Decentralized Finance (“DeFi”) eliminates middle and third parties, respectively, for a future where finance is frictionless – at least, this is the long-term goal. As the Total Value Locked (TVL) in DeFi grows exponentially, increased attention is being paid to it. As such, with more money at stake, it is likely that more attempts will be made to hack these protocols, and in time, a small number are likely to succeed.
The Poly Network now holds the world record for not only the largest Cryptocurrency exploits event via a hack but also for one of the largest known financial heists in history. At present, creators, hackers (Not all hackers are bad), regulators, and market participants are operating in a more integrated way than they have done previously. With TVL displayed in real-time and seemingly ever-growing bounties for bad actors, the risk-reward ratio is greater than most people can envision.
An example of this was the PolyNetwork Hack. In this case, the Poly Hacker (as we will call them) took control of cross-chain liquidity programming mechanisms via a “keeper logic exploit.” They were thus able to take advantage of the fledgling ecosystem that had a TVL of over $600M deposited into its smart contracts. These contracts were designed to create dynamic yielding opportunities for participants. These production hacks are generally the most lucrative for hackers – especially when funds are locked in a “keeper” that communicates across blockchains as a prerequisite for bonding various blockchains together. As noted in a recent CipherTrace report, 75% of all hacks are now on DeFi, as permissionless value in a pure-play free-flow format creates a “you don’t know what you don’t know until you know” scenario. The Poly Hacker was so brazen to even communicate through text-input capabilities on Ethereum with one such message reading “…WHAT A FUNNY GAME” while indicating they are returning the funds not because they have to, but because they know that any movement of the stolen funds will immediately be flagged.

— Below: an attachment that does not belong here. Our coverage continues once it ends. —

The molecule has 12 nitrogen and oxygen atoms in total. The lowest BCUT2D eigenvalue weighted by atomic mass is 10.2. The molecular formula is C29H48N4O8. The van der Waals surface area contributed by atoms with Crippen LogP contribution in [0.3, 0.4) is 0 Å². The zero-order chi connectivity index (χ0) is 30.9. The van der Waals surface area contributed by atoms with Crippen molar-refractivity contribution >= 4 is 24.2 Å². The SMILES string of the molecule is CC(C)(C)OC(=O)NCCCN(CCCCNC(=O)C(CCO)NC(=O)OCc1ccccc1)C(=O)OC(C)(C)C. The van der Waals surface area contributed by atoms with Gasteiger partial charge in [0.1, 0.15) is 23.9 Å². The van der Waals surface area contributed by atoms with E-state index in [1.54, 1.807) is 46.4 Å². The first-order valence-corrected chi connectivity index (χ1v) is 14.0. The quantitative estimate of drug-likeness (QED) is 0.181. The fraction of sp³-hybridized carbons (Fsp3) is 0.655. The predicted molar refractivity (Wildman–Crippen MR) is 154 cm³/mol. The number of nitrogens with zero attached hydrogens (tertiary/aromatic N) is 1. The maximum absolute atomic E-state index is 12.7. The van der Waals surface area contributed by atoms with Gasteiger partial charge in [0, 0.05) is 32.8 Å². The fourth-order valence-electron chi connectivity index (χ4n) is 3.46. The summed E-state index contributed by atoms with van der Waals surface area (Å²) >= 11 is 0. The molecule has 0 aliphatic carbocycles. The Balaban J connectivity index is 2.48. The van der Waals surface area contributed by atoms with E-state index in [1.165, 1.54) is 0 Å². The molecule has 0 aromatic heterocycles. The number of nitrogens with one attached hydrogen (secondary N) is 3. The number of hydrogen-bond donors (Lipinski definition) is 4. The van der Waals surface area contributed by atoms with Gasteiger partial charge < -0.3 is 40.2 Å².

In some parts, the Poly Hacker is playing a game, but there is also a more sinister side too. Essentially, the Poly Hacker has taunted the community, while most of the funds are still locked as Poly Network pushes updates through. A significant concern was that Tornado.cash offered enough obfuscation to launder the ETH over time without anyone being able to do anything about it. Whereas, on the Binance Smart Chain, those funds were returned first and foremost as Founder CZ has centralized control elements in place that acted as a deterrent, unlike the decentralized community of Ethereum and Polygon.
Occurring on August 10th, ten days later, the drama that has played out is worthy of a Hollywood movie with more information made available by the day. Most notably, given the positive outcome with the funds slowly being returned, Poly Network offered “Mr. White Hat” (A White Hat is a name often given to a hacker looking to do no harm) not only a bounty of $500,000 for returning the funds, but they also made a very serious offer for the Poly Hacker to become the project’s Chief Security Advisor. It is unclear if they are to accept either the “bounty,” which has been paid to their wallet in ETH or the job they never asked for! In the midst of all the chaos, the overall long-term outcome for DeFi could not be any better with top projects such as OpenZeppelin solving exploits through bug-bounty initiatives, competitor projects securing their own networks even after hacks themselves, i.e., ThorCHAIN, and auditors such as CertiK securing newfound levels of trust across blockchain projects.
These elements of DeFi are congruent with the forthcoming regulatory and compliance era where innovation and regulation will collide.
Joshua N. Boles, known as Neo, is a global serial entrepreneur, founder of NeoFlow Asset Management and co-owner of FINTECH.TV. Connect with Joshua on Twitter and LinkedIn.